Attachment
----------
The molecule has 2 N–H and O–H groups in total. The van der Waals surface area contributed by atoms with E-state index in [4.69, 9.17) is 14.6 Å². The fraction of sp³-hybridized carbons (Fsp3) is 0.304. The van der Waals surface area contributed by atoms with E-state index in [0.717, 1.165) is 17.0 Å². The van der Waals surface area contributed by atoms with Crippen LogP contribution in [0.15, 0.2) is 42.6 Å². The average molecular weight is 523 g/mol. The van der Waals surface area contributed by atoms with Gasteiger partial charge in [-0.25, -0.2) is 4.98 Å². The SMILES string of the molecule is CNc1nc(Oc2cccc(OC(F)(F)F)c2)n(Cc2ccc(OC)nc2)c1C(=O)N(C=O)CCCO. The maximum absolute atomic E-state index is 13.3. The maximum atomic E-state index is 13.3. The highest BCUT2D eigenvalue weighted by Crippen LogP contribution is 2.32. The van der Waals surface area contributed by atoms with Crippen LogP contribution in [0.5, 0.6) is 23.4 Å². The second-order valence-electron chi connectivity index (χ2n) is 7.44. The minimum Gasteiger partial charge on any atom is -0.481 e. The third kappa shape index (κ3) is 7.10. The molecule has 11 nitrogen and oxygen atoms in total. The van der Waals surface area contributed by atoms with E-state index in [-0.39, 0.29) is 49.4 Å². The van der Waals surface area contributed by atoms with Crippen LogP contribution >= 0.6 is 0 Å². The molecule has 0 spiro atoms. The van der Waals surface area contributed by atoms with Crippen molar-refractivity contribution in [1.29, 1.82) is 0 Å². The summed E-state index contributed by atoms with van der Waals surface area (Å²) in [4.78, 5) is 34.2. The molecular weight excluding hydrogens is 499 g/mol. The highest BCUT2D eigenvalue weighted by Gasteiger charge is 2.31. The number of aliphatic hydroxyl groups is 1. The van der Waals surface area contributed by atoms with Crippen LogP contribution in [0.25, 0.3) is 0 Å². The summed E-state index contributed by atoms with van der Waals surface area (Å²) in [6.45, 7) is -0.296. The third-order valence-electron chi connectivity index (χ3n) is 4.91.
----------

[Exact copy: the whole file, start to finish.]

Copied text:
The molecule has 2 N–H and O–H groups in total. The van der Waals surface area contributed by atoms with E-state index in [4.69, 9.17) is 14.6 Å². The fraction of sp³-hybridized carbons (Fsp3) is 0.304. The van der Waals surface area contributed by atoms with E-state index in [0.717, 1.165) is 17.0 Å². The van der Waals surface area contributed by atoms with Crippen LogP contribution in [0.15, 0.2) is 42.6 Å². The average molecular weight is 523 g/mol. The van der Waals surface area contributed by atoms with Gasteiger partial charge in [-0.25, -0.2) is 4.98 Å². The SMILES string of the molecule is CNc1nc(Oc2cccc(OC(F)(F)F)c2)n(Cc2ccc(OC)nc2)c1C(=O)N(C=O)CCCO. The maximum absolute atomic E-state index is 13.3. The maximum atomic E-state index is 13.3. The highest BCUT2D eigenvalue weighted by Crippen LogP contribution is 2.32. The van der Waals surface area contributed by atoms with Crippen LogP contribution in [0.5, 0.6) is 23.4 Å². The second-order valence-electron chi connectivity index (χ2n) is 7.44. The minimum Gasteiger partial charge on any atom is -0.481 e. The third kappa shape index (κ3) is 7.10. The molecule has 11 nitrogen and oxygen atoms in total. The van der Waals surface area contributed by atoms with E-state index in [-0.39, 0.29) is 49.4 Å². The van der Waals surface area contributed by atoms with Crippen LogP contribution >= 0.6 is 0 Å². The molecule has 0 spiro atoms. The van der Waals surface area contributed by atoms with Crippen molar-refractivity contribution in [1.29, 1.82) is 0 Å². The summed E-state index contributed by atoms with van der Waals surface area (Å²) in [4.78, 5) is 34.2. The molecular weight excluding hydrogens is 499 g/mol. The highest BCUT2D eigenvalue weighted by Gasteiger charge is 2.31. The number of aliphatic hydroxyl groups is 1. The van der Waals surface area contributed by atoms with Crippen LogP contribution in [0.25, 0.3) is 0 Å². The summed E-state index contributed by atoms with van der Waals surface area (Å²) in [6.45, 7) is -0.296. The third-order valence-electron chi connectivity index (χ3n) is 4.91.